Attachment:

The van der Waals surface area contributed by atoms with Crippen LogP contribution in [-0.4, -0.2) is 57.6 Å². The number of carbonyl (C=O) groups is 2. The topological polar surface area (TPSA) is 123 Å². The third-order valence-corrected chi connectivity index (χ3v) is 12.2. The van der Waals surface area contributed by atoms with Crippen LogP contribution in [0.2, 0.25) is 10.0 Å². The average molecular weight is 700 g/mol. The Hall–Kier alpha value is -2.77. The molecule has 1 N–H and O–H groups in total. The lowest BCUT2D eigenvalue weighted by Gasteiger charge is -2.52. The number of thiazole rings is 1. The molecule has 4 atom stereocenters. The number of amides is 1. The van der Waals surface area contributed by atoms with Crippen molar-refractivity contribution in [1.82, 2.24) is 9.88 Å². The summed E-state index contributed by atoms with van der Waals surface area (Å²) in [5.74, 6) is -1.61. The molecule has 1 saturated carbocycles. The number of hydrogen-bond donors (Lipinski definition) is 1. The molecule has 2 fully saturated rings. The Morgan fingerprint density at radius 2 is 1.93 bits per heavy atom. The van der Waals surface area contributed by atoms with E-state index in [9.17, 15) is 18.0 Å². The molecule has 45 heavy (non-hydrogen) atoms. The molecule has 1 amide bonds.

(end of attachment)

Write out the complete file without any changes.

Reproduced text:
The van der Waals surface area contributed by atoms with Crippen LogP contribution in [-0.4, -0.2) is 57.6 Å². The number of carbonyl (C=O) groups is 2. The topological polar surface area (TPSA) is 123 Å². The third-order valence-corrected chi connectivity index (χ3v) is 12.2. The van der Waals surface area contributed by atoms with Crippen LogP contribution in [0.2, 0.25) is 10.0 Å². The average molecular weight is 700 g/mol. The Hall–Kier alpha value is -2.77. The molecule has 1 N–H and O–H groups in total. The lowest BCUT2D eigenvalue weighted by Gasteiger charge is -2.52. The number of thiazole rings is 1. The molecule has 4 atom stereocenters. The number of amides is 1. The van der Waals surface area contributed by atoms with Crippen molar-refractivity contribution in [1.82, 2.24) is 9.88 Å². The summed E-state index contributed by atoms with van der Waals surface area (Å²) in [5.74, 6) is -1.61. The molecule has 1 saturated carbocycles. The number of hydrogen-bond donors (Lipinski definition) is 1. The molecule has 2 fully saturated rings. The Morgan fingerprint density at radius 2 is 1.93 bits per heavy atom. The van der Waals surface area contributed by atoms with E-state index in [9.17, 15) is 18.0 Å². The molecule has 45 heavy (non-hydrogen) atoms. The molecule has 1 amide bonds.